A few years ago, I decided a good way to spend my time would be to watch all the Friday the 13th movies and keep track of the statistics: how many kills, how many heroines taking showers, how many people falling down while trying to run away, etc. This seemed like important work that our nation's film scholars had not yet undertaken.

So I watched them, I took notes, I wrote snarky reviews. And I compiled the data. We published my findings back in 2007, but now I have updated the statistics to include last year's Friday the 13th remake. (Freddy vs. Jason is not included because it is a cross-franchise anomaly.) Since today is, in actual fact, Friday the 13th, what better occasion to present the latest data?

The 11 Friday the 13th movies are fairly bursting at the seams with death and mayhem. I counted 166 deaths over the course of the series, and that's out of 269 speaking parts. In other words, 62 percent of the series' cast is murdered at some point. Given that the 11 movies total 1,006 minutes in length (average running time: 91.5 minutes), that's an average of one death every 6 minutes and 4 seconds.

Parts 5, 9, and 10 have the most murders with 20 each. Parts 1 and 2, on the other hand, are almost puritan in their restraint, having just nine murders apiece. Last year's remake had 13 murders, out of 23 speaking parts.

Part 7 is noteworthy because it has 15 murders and only 21 credited actors. That means if you were in that movie, there was a 71 percent chance you would be killed.

One reliable element in slasher films is that someone will warn others of dangers but those warnings will go unheeded. Seven of the 11 Friday the 13th movies feature such a character. At the other end of the spectrum, nine of the 11 films include at least one incompetent and ineffectual police officer.

Every film except for Part 6 has onscreen nudity.

Sometimes slasher movies cheat in order to give the killer more opportunities to get close to his victims. Someone falls while running away in four of the films (fewer than I'd have thought), and there are a total of 10 cars that won't start. Even given that Jason might disable some potential getaway vehicles, this seems like an awful lot of unreliable automobiles. Then again, it's usually teenagers we're talking about, and the car I drove in high school didn't start half the time either, even when I wasn't being pursued by a maniac.

This series liked the Killer-Cam, too, where we see the action from Jason's point of view. All but two of the films use that technique.

Some other stereotypical slasher devices that Friday the 13th employs:
  • Number of couples killed during or immediately after sex: 12 (two couples in Part 1)
  • Number of times someone says the exact words "I'll be right back": 5
  • Number of times that person actually comes back: 1 (in Part 5)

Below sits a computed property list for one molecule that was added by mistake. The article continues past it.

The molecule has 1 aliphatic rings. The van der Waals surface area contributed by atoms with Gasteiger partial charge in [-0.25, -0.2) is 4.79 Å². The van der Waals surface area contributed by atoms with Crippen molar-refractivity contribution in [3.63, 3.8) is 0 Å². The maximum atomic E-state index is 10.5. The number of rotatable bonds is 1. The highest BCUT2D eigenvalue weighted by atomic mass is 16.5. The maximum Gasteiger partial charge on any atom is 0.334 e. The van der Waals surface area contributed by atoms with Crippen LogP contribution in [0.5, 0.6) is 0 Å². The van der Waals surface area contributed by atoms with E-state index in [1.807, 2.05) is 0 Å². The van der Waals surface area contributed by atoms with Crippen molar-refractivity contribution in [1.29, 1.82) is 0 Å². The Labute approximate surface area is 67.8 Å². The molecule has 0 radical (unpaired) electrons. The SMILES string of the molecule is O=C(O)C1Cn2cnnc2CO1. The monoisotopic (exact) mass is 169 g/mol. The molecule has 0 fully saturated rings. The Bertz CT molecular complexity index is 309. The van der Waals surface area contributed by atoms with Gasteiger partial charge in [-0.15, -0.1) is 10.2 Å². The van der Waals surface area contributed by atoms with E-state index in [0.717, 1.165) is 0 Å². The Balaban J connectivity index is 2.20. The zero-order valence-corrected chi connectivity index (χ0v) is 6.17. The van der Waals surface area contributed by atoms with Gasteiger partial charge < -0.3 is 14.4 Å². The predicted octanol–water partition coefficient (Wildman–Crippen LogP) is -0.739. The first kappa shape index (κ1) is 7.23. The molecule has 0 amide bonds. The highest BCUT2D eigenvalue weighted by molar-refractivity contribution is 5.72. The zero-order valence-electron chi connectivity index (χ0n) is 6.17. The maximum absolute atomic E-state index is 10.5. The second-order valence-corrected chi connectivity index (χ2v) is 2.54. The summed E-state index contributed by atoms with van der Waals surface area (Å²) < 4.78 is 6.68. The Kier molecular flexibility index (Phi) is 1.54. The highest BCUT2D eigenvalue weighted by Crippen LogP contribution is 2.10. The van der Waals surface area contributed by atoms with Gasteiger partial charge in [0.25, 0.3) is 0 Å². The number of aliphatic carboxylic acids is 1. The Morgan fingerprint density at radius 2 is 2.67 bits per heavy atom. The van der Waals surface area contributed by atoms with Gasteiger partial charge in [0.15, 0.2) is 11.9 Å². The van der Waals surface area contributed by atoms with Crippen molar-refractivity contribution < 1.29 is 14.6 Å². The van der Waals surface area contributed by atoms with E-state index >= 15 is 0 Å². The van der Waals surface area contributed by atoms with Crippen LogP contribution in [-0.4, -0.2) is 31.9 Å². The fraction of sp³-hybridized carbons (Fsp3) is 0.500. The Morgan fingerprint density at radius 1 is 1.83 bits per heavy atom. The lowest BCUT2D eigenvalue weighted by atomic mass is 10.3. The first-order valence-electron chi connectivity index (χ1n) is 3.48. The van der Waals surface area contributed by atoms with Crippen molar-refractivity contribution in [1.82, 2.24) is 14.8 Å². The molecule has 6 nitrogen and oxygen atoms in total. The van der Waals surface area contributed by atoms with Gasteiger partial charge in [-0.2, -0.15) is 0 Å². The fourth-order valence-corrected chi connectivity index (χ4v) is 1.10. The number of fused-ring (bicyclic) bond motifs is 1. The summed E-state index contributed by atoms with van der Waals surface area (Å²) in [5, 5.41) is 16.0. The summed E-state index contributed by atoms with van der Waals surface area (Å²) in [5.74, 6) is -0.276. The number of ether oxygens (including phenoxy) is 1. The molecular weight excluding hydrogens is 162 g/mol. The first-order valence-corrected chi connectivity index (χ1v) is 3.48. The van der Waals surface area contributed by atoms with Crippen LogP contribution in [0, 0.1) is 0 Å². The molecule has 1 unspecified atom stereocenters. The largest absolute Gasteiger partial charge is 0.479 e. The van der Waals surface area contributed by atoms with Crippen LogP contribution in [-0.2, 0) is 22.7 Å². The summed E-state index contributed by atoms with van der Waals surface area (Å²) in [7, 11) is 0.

• Number of scenes where someone takes a shower: 6
  • Number of times a victim turns out not to be dead after all, usually reappearing just in time to distract Jason from killing someone else: 8
On the other hand, there's the stereotype that the black guy always gets killed first. I don't know where this originated, but it didn't come from Friday the 13th. Four African Americans are killed over the course of the series, but none of them is ever the first to go.

And what's up with Friday the 13th and windows? Eleven people are thrown through windows in the series (including a windshield in the remake): eight dead bodies, two live bodies, and Jason himself (twice).

Six of the films end with Jason dying. Three of them begin with him being brought back to life -- four if you count the dream sequence that begins Part 5. Which you shouldn't, since it was only a dream.

Two of the films' titles contain the word "Final"; in neither case did it prove to be true. And while you may have thought otherwise, only five of the movies (including the 2009 one) were actually released on a Friday the 13th.

Most disturbingly, four of the 11 films feature men wearing Daisy Duke shorts. Was this acceptable in the 1980s? I don't want to say anyone deserves to be murdered by Jason Voorhees, but if you're going to indulge in a killing spree, men in tiny shorts are a good place to start. The remake avoided the clichés of cars not starting and girls taking showers; I am pleased that it also declined to resurrect the Daisy Duke motif.

Finally, does the series' inconsistent titling throw you off? Having trouble remembering where Friday the 13th: A New Beginning fits into the chronology? Here's a handy list of the films' actual onscreen titles and release dates. The shortest gap between films -- 343 days -- was between The Final Chapter and A New Beginning. They barely even gave us a chance to think they were serious about it being the final chapter.
  1. Friday the 13th (5/10/80)
  2. Friday the 13th Part 2 (5/1/81)
  3. Friday the 13th Part III (8/13/82)
  4. Friday the 13th: The Final Chapter (4/13/84)
  5. Friday the 13th: A New Beginning (3/22/85)
  6. Jason Lives: Friday the 13th Part VI (8/1/86)
  7. Friday the 13th Part VII: The New Blood (5/13/88)
  8. Friday the 13th Part VIII: Jason Takes Manhattan (7/28/89)
  9. Jason Goes to Hell: The Final Friday (8/13/93)
  10. Jason X (4/26/02)
  11. Friday the 13th (2/13/09)